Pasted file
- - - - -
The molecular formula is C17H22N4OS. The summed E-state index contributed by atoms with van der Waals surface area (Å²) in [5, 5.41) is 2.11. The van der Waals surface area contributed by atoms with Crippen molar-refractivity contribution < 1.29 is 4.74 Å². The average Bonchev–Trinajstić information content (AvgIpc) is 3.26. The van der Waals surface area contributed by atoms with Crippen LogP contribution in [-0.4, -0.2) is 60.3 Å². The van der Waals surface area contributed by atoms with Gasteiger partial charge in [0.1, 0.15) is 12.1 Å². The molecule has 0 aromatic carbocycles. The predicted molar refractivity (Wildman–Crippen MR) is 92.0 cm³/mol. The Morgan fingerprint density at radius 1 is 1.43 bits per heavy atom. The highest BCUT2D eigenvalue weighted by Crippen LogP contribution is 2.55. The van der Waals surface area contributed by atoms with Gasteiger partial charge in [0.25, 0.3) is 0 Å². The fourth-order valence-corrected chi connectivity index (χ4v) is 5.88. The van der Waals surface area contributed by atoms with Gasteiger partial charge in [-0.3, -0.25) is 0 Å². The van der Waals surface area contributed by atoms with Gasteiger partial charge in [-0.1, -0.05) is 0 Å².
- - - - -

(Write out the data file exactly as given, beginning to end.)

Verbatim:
The molecular formula is C17H22N4OS. The summed E-state index contributed by atoms with van der Waals surface area (Å²) in [5, 5.41) is 2.11. The van der Waals surface area contributed by atoms with Crippen molar-refractivity contribution < 1.29 is 4.74 Å². The average Bonchev–Trinajstić information content (AvgIpc) is 3.26. The van der Waals surface area contributed by atoms with Crippen LogP contribution in [-0.4, -0.2) is 60.3 Å². The van der Waals surface area contributed by atoms with Gasteiger partial charge in [0.1, 0.15) is 12.1 Å². The molecule has 0 aromatic carbocycles. The predicted molar refractivity (Wildman–Crippen MR) is 92.0 cm³/mol. The Morgan fingerprint density at radius 1 is 1.43 bits per heavy atom. The highest BCUT2D eigenvalue weighted by Crippen LogP contribution is 2.55. The van der Waals surface area contributed by atoms with Gasteiger partial charge in [0.25, 0.3) is 0 Å². The fourth-order valence-corrected chi connectivity index (χ4v) is 5.88. The van der Waals surface area contributed by atoms with Gasteiger partial charge in [-0.3, -0.25) is 0 Å². The van der Waals surface area contributed by atoms with Gasteiger partial charge in [-0.1, -0.05) is 0 Å².